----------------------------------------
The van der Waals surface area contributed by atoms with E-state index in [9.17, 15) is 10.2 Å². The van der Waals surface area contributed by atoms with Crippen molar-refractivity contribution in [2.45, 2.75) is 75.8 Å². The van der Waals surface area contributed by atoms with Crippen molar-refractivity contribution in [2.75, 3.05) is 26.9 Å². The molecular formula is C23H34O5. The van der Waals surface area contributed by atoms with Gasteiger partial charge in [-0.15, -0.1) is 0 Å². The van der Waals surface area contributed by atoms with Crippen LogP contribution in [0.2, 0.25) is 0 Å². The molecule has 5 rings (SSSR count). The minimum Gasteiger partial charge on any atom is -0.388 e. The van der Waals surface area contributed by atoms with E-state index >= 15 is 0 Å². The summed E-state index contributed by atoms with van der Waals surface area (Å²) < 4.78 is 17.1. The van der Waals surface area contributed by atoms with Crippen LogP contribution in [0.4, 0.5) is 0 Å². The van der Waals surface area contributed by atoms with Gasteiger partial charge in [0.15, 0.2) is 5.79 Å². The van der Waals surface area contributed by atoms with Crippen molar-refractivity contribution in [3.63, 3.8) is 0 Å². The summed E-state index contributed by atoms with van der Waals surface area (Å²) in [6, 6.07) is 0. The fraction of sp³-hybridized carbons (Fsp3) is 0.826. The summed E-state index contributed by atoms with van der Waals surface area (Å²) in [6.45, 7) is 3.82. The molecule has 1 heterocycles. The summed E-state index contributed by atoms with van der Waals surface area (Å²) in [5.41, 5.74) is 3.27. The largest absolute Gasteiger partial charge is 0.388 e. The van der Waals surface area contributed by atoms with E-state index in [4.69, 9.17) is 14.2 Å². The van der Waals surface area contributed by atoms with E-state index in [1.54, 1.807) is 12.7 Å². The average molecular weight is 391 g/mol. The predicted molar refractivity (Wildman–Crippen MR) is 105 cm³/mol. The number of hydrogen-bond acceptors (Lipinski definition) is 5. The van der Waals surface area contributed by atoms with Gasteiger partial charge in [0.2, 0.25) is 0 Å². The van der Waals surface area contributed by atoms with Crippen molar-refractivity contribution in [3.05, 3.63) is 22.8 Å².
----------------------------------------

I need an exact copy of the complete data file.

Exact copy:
The van der Waals surface area contributed by atoms with E-state index in [9.17, 15) is 10.2 Å². The van der Waals surface area contributed by atoms with Crippen molar-refractivity contribution in [2.45, 2.75) is 75.8 Å². The van der Waals surface area contributed by atoms with Crippen molar-refractivity contribution in [2.75, 3.05) is 26.9 Å². The molecular formula is C23H34O5. The van der Waals surface area contributed by atoms with Gasteiger partial charge in [-0.15, -0.1) is 0 Å². The van der Waals surface area contributed by atoms with Crippen LogP contribution in [0.2, 0.25) is 0 Å². The molecule has 5 rings (SSSR count). The minimum Gasteiger partial charge on any atom is -0.388 e. The van der Waals surface area contributed by atoms with E-state index >= 15 is 0 Å². The summed E-state index contributed by atoms with van der Waals surface area (Å²) < 4.78 is 17.1. The van der Waals surface area contributed by atoms with Crippen LogP contribution in [0.4, 0.5) is 0 Å². The van der Waals surface area contributed by atoms with Gasteiger partial charge in [0.15, 0.2) is 5.79 Å². The van der Waals surface area contributed by atoms with Crippen molar-refractivity contribution in [3.63, 3.8) is 0 Å². The summed E-state index contributed by atoms with van der Waals surface area (Å²) in [6, 6.07) is 0. The fraction of sp³-hybridized carbons (Fsp3) is 0.826. The summed E-state index contributed by atoms with van der Waals surface area (Å²) in [6.45, 7) is 3.82. The molecule has 1 heterocycles. The summed E-state index contributed by atoms with van der Waals surface area (Å²) in [5.41, 5.74) is 3.27. The largest absolute Gasteiger partial charge is 0.388 e. The van der Waals surface area contributed by atoms with E-state index in [4.69, 9.17) is 14.2 Å². The van der Waals surface area contributed by atoms with E-state index in [1.54, 1.807) is 12.7 Å². The average molecular weight is 391 g/mol. The predicted molar refractivity (Wildman–Crippen MR) is 105 cm³/mol. The number of hydrogen-bond acceptors (Lipinski definition) is 5. The van der Waals surface area contributed by atoms with Gasteiger partial charge in [0.2, 0.25) is 0 Å². The van der Waals surface area contributed by atoms with Crippen molar-refractivity contribution in [3.05, 3.63) is 22.8 Å².